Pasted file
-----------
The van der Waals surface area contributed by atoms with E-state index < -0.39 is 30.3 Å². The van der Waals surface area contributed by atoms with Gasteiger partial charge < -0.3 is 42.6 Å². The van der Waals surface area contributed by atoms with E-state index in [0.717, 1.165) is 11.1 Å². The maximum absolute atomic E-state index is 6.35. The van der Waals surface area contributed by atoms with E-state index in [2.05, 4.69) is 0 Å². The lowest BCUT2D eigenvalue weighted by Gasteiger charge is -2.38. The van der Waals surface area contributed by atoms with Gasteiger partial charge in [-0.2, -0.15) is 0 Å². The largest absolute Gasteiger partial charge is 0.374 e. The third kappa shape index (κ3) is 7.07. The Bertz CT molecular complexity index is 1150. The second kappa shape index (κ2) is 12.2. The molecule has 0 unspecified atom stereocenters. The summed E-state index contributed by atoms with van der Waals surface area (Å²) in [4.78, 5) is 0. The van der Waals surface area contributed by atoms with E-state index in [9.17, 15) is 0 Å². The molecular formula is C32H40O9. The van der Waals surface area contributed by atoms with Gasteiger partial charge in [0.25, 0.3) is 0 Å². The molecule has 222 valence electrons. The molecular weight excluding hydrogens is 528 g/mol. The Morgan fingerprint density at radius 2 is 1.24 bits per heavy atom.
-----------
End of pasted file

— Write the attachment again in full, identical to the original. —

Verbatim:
The van der Waals surface area contributed by atoms with E-state index < -0.39 is 30.3 Å². The van der Waals surface area contributed by atoms with Gasteiger partial charge < -0.3 is 42.6 Å². The van der Waals surface area contributed by atoms with E-state index in [0.717, 1.165) is 11.1 Å². The maximum absolute atomic E-state index is 6.35. The van der Waals surface area contributed by atoms with E-state index in [2.05, 4.69) is 0 Å². The lowest BCUT2D eigenvalue weighted by Gasteiger charge is -2.38. The van der Waals surface area contributed by atoms with Gasteiger partial charge in [-0.2, -0.15) is 0 Å². The largest absolute Gasteiger partial charge is 0.374 e. The third kappa shape index (κ3) is 7.07. The Bertz CT molecular complexity index is 1150. The second kappa shape index (κ2) is 12.2. The molecule has 0 unspecified atom stereocenters. The summed E-state index contributed by atoms with van der Waals surface area (Å²) in [4.78, 5) is 0. The van der Waals surface area contributed by atoms with E-state index in [9.17, 15) is 0 Å². The molecular formula is C32H40O9. The van der Waals surface area contributed by atoms with Gasteiger partial charge in [0.25, 0.3) is 0 Å². The molecule has 222 valence electrons. The molecular weight excluding hydrogens is 528 g/mol. The Morgan fingerprint density at radius 2 is 1.24 bits per heavy atom.